Town of Eagle prepares for referendum on development
March 19, 2012
EAGLE, Colorado – March 27 is do-or-die time for Eagle River Station.
Actually, more accurately, it is do or start all over time for the long-debated commercial-residential project planned south of Interstate 70 on the east end of town.
The Eagle Town Board anticipates issuing its ruling regarding Eagle River Station during its next regularly scheduled meeting on March 27. That’s significant because that is also the last date the current Town Board will be in session. Eagle’s municipal election is planned for April 3. Three new Town Board members will be elected, and there is a race for mayor between incumbent Ed Woodland and current Town Board member Yuri Kostick. If the board cannot come to an agreement on an Eagle River Station decision or if the developer cannot provide all of the documentation the town has required as part of the approval process, the Eagle River Station hearings will have to start again from scratch.
Not that there’s much chance of that happening.
“Just so you know, if it doesn’t work out (a vote on March 27), you get to start all over with a new board. It’s zero hour for you,” Woodland said.
Eagle River Station is a commercial-residential project proposed by Trinity RED Development on the eastern end of town, south of I-70 and north of U.S. Highway 6. The 88-acre property would include 582,000 square feet of commercial space and 250 rental units in the first phase. The second phase calls for as much as 150,000 square feet of commercial space and another 300 rental units. The development has been the focus of Eagle Town Board hearings since October.
In preparation for the hearing, the Town Board instructed staff to prepare findings for a vote approving or rejecting the ERS plan. And, significantly, the board instructed Town Attorney Ed Sands to prepare a resolution calling for a May 22 public referendum on ERS.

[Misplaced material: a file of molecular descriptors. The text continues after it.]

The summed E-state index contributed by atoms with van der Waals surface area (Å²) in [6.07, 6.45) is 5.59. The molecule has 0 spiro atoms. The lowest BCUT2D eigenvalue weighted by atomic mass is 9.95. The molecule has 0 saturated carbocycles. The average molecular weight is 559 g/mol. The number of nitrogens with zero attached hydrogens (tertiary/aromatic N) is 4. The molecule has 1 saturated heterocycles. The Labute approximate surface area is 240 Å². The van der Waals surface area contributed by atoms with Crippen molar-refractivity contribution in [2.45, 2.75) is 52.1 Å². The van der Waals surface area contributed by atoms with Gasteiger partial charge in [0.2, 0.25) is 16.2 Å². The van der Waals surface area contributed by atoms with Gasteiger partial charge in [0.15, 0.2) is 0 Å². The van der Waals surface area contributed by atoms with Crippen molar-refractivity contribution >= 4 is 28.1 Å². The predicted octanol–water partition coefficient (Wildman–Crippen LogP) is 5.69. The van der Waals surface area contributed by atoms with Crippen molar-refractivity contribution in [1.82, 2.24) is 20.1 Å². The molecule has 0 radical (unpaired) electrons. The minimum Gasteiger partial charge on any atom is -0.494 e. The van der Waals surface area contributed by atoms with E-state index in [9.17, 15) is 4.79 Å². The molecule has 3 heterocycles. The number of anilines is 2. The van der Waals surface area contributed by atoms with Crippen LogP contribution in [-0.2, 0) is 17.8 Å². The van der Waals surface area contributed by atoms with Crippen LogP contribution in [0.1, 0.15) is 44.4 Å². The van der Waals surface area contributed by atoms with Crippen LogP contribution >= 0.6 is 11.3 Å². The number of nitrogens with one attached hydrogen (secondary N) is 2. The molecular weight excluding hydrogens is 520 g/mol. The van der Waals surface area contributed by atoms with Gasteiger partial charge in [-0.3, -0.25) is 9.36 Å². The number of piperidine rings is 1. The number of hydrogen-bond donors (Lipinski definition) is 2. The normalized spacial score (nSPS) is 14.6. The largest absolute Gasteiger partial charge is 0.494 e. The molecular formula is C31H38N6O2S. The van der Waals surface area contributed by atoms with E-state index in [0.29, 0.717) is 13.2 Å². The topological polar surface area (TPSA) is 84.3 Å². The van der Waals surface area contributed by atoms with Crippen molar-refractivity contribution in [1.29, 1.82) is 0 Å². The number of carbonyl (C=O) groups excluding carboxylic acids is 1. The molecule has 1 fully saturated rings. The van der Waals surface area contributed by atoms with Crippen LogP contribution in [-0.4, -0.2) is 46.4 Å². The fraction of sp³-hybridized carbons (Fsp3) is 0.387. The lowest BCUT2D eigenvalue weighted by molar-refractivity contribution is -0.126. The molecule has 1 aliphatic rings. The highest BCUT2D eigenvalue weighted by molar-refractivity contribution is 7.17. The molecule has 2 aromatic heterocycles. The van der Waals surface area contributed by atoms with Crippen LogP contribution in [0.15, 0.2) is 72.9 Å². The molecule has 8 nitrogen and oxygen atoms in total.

“I do not support sending any action by this board to a public referendum,” Kostick said. He cast the sole dissenting vote against the plan.
Woodland said that whatever the board decides March 27, the threshold for bringing the issue to a vote of Eagle residents is collecting 190 signatures on a petition. Woodland said the reasoning behind having the town call the referendum is that the board would then control the timing and ballot language for the vote.
Town Board member Scott Turnipseed agreed that regardless of how the board votes, residents would bring the matter to referendum.
“It rips the town apart every time it comes through, and I would like to get this done,” Turnipseed said.
The board voted 5-1 to develop the referendum resolution with Kostick dissenting. Town Board member Kraige Kinney was absent.
Detailed discussion regarding both the 53-page development agreement and the 37-page Eagle River Station reimbursement agreement highlighted Tuesday night’s meeting.
The development agreement spells out many conditions RED Development must meet both during construction of Eagle River Station and in the long-term operation of the project. It requires that new infrastructure such as an I-70 interchange and improvements to Highway 6 be completed prior to opening the Eagle River Station development.